A very lucky lobster has a new home now after narrowly missing ending up on a plate next to a vat of butter and a side of Cheddar Bay biscuits. Instead, he’s now an honored guest at an Ohio Zoo for the rest of what could be a very long life. Here’s how it happened:
If you’ve ever been to a Red Lobster, you know the seafood restaurant has a large tank at the front of each restaurant filled with live lobsters. If they like, diners can choose which lobster they want for dinner. Restaurants regularly receive shipments of live lobsters. This time, however, employees noticed something different. A bright blue lobster sitting in the tank.
The employees realized that blue lobsters are incredibly rare. According to the Akron Zoo, they occur in only one of every 2 million of the crustaceans. They realized this fellow was too precious to end up on the plate. They named him Clawde and contacted the restaurant chain’s unlikely partner for help.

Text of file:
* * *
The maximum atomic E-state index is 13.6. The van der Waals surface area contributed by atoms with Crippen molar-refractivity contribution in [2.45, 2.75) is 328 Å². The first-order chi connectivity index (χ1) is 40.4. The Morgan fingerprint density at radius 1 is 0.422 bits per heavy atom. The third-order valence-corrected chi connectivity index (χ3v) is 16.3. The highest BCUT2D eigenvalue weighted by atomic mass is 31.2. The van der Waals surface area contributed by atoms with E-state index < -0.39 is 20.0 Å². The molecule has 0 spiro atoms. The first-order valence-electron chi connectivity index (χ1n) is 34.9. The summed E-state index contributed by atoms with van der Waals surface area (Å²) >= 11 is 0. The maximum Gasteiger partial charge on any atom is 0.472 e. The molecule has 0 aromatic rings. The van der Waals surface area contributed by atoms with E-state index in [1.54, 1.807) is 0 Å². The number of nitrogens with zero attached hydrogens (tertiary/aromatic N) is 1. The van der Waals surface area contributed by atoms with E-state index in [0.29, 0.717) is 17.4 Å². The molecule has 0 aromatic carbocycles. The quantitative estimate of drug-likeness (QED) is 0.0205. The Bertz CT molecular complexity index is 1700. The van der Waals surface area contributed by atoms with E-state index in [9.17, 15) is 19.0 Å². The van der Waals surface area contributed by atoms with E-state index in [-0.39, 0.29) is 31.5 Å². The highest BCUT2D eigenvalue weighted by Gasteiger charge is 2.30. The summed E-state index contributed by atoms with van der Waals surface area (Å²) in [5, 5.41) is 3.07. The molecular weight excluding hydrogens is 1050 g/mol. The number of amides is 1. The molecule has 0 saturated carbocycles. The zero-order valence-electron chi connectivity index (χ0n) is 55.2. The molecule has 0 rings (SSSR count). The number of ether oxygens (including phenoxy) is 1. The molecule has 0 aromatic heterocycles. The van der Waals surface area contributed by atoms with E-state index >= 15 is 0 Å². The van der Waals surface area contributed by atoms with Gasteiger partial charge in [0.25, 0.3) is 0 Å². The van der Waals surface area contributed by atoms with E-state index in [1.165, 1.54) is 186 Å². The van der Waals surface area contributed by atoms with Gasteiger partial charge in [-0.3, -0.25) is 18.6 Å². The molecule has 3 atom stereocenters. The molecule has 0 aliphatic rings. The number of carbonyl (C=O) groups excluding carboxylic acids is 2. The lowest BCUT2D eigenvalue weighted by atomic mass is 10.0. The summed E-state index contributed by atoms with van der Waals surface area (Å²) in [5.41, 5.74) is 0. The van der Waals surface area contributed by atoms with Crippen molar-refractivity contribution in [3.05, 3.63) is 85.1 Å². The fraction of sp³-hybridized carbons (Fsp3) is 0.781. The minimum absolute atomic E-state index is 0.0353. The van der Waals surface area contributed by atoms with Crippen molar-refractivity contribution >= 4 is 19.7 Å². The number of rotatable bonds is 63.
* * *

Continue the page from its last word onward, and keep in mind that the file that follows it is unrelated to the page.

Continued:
The Red Lobster Restaurant Chain formed a conservation partnership with an organization called Seafood Watch through the Monterey Bay Aquarium back in 2018. While an alliance between a group that wants to protect ocean creatures and a restaurant chain that wants to serve them with a side of cocktail sauce, seems unusual, Red Lobster said they share a goal, “to help achieve the organizations’ shared mission of helping make better seafood choices for healthier oceans, now and for future generations.”
As part of the partnership, Red Lobster said it supports best fishing and farming practices and insists suppliers provide detailed sourcing information about their products.
The rare lobster was spared the plate but now needed a new home. Lobsters can live up to a hundred years. The Monterey Bay Aquarium reached out to the Akron Zoo. The zoo is also a conservation partner through Seafood Watch.
When the zoo learned of their new arrival they quickly began to prepare a new home for their rare quest. Zoo officials said the blue color is a result of a genetic anomaly.
Animal caregivers prepared a special tank they call “Clawde’s Man Cave.” Clawde, named after the Red Lobster Mascot, resides in the Komodo Kingdom Building. The Komodo Kingdom is an education center housing Komodo Dragons, sharks, snakes, and other creatures.
Zoo staff members said Clawde is acclimating well to his new home. Visitors won’t be able to meet Clawde for a little while. The Komodo Kingdom is closed due to COVID-19 restrictions.